... whoever, during and in relation to a drug trafficking crime for which he may be prosecuted in a court of the United States, uses or carries a firearm ...

The defense argued that the wording of the indictment was legally insufficient. The district court overruled the objection.

Bright and Dozier renew this argument on appeal. They argue that the indictment fails to meet the requirement of Fed. R. Crim. P. 7(c). In particular, they allege that the use of the term "possess" rather than the phrase "use or carry" means that the indictment is not "a plain, concise and definite written statement of the essential facts constituting the offense charged." See Fed. R. Crim. P. 7(c). Therefore, the indictment failed to state a crime.

To pass constitutional muster, an indictment must satisfy a two-part test. First the indictment must set out all of the elements of the charged offense and must give notice to the defendant of the charges he faces. Second, the indictment must be sufficiently specific to enable the defendant to plead double jeopardy in a subsequent proceeding, if charged with the same crime based on the same facts. Russell v. United States, 369 U.S. 749, 763-64 (1962); United States v. Martinez, 981 F.2d 867, 872 (6th Cir. 1992), cert. denied, 113 S. Ct. 1874 (1993).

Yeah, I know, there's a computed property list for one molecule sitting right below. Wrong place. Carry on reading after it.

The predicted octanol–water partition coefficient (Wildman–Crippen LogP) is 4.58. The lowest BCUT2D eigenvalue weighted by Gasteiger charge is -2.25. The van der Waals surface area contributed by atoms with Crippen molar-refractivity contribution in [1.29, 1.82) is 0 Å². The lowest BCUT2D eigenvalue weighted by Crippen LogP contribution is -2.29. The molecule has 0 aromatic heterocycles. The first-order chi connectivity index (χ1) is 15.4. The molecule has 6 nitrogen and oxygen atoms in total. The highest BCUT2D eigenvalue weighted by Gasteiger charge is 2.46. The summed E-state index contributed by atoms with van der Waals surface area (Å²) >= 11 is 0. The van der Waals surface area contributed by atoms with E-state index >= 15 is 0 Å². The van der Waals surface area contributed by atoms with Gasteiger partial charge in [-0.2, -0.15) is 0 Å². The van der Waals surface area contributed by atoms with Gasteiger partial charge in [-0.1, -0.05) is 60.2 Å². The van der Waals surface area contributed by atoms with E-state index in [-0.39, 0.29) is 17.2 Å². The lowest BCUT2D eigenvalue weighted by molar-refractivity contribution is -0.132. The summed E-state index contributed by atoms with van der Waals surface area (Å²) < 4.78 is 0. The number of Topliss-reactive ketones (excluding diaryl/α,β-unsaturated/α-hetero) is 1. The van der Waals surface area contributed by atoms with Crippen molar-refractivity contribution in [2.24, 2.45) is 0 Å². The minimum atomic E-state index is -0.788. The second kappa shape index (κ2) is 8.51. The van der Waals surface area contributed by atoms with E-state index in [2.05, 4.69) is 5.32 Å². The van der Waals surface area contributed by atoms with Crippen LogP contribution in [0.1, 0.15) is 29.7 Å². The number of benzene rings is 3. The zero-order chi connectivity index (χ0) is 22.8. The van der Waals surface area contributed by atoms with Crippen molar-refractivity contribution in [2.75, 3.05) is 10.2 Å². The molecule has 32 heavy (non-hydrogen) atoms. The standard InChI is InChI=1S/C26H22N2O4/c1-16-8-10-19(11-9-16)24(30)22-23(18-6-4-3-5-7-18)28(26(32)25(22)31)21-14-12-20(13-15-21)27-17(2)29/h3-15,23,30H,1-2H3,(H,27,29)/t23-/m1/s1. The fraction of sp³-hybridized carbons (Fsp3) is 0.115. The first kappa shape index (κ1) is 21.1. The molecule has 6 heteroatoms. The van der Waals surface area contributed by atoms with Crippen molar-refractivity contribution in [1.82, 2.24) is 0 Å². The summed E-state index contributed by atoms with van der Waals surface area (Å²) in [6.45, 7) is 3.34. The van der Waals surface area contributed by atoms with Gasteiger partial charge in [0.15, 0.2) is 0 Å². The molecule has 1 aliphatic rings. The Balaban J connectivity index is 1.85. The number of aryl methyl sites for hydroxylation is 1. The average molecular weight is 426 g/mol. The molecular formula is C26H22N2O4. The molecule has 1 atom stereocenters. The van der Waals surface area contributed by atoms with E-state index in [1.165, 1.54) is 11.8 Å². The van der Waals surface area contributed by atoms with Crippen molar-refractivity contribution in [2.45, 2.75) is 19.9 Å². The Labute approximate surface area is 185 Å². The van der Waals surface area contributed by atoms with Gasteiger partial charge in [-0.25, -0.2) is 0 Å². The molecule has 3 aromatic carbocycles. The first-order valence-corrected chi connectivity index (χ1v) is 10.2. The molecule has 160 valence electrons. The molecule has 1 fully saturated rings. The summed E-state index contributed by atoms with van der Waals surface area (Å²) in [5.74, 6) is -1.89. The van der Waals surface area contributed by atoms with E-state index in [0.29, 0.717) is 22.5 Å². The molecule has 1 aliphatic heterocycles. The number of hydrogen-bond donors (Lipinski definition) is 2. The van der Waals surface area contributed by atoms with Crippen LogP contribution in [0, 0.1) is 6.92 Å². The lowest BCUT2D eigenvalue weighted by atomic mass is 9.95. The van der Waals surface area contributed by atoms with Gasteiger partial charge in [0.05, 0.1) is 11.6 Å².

Generally, the test is not whether "the indictment could have been framed in a more satisfactory manner, but whether it conforms to minimal constitutional standards." United States v. Webb, 747 F.2d 278, 284 (5th Cir. 1984), cert. denied, 469 U.S. 1226 (1985); United States v. Wilson, 884 F.2d 174, 179 (5th Cir. 1989). An indictment will be sufficient where "it permits the defendant to obtain 'significant protections which the guarantee of a grand jury indictment was intended to confer.' " United States v. Gray, 790 F.2d 1290, 1296 (6th Cir. 1986). See also United States v. Piccolo, 723 F.2d 1234, 1238 (6th Cir. 1983), cert. denied, 466 U.S. 970 (1984). Several factors lead to the conclusion that the indictment in this case meets the constitutional requirements. These include Bright and Dozier's delay in objecting, the inclusion of a citation to the relevant statute, and the lack of prejudice to either Bright or Dozier.